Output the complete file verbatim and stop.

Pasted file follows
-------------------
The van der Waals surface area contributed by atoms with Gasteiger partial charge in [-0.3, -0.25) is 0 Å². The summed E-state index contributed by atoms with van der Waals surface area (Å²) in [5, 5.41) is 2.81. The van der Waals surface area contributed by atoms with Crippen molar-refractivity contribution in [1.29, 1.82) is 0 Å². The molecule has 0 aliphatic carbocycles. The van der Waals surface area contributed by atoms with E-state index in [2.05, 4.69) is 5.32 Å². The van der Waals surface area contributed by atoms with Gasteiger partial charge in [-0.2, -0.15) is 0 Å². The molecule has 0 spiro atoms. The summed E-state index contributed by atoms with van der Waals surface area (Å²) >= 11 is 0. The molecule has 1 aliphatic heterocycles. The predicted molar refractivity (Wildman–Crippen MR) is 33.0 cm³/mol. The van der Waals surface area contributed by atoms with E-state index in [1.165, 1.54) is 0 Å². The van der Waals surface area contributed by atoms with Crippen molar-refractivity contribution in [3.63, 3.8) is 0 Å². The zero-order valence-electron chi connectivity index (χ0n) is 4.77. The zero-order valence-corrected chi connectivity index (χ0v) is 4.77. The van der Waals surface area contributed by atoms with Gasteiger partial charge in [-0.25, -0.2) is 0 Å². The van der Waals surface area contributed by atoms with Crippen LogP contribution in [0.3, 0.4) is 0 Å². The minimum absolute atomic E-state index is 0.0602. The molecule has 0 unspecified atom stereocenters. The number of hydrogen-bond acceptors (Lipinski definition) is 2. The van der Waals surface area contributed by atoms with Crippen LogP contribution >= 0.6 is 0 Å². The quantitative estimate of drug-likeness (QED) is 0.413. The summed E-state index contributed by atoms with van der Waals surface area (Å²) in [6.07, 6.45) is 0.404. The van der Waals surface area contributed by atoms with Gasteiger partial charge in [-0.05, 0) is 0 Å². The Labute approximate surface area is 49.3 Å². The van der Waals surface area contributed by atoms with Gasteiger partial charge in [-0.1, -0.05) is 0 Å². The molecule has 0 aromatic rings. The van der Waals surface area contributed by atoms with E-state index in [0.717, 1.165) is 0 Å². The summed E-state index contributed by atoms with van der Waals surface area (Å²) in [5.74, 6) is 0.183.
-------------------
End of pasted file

The van der Waals surface area contributed by atoms with Gasteiger partial charge in [-0.3, -0.25) is 0 Å². The summed E-state index contributed by atoms with van der Waals surface area (Å²) in [5, 5.41) is 2.81. The van der Waals surface area contributed by atoms with Crippen molar-refractivity contribution in [1.29, 1.82) is 0 Å². The molecule has 0 aliphatic carbocycles. The van der Waals surface area contributed by atoms with E-state index in [2.05, 4.69) is 5.32 Å². The van der Waals surface area contributed by atoms with Gasteiger partial charge in [-0.2, -0.15) is 0 Å². The molecule has 0 spiro atoms. The summed E-state index contributed by atoms with van der Waals surface area (Å²) >= 11 is 0. The molecule has 1 aliphatic heterocycles. The predicted molar refractivity (Wildman–Crippen MR) is 33.0 cm³/mol. The van der Waals surface area contributed by atoms with E-state index in [1.165, 1.54) is 0 Å². The van der Waals surface area contributed by atoms with Crippen molar-refractivity contribution in [3.63, 3.8) is 0 Å². The zero-order valence-electron chi connectivity index (χ0n) is 4.77. The zero-order valence-corrected chi connectivity index (χ0v) is 4.77. The van der Waals surface area contributed by atoms with Gasteiger partial charge in [-0.25, -0.2) is 0 Å². The van der Waals surface area contributed by atoms with Crippen LogP contribution in [0.3, 0.4) is 0 Å². The minimum absolute atomic E-state index is 0.0602. The molecule has 0 unspecified atom stereocenters. The number of hydrogen-bond acceptors (Lipinski definition) is 2. The van der Waals surface area contributed by atoms with Crippen LogP contribution >= 0.6 is 0 Å². The quantitative estimate of drug-likeness (QED) is 0.413. The summed E-state index contributed by atoms with van der Waals surface area (Å²) in [6.07, 6.45) is 0.404. The van der Waals surface area contributed by atoms with Gasteiger partial charge in [-0.05, 0) is 0 Å². The Labute approximate surface area is 49.3 Å². The van der Waals surface area contributed by atoms with Gasteiger partial charge in [-0.1, -0.05) is 0 Å². The molecule has 0 aromatic rings. The van der Waals surface area contributed by atoms with E-state index in [0.717, 1.165) is 0 Å². The summed E-state index contributed by atoms with van der Waals surface area (Å²) in [5.74, 6) is 0.183.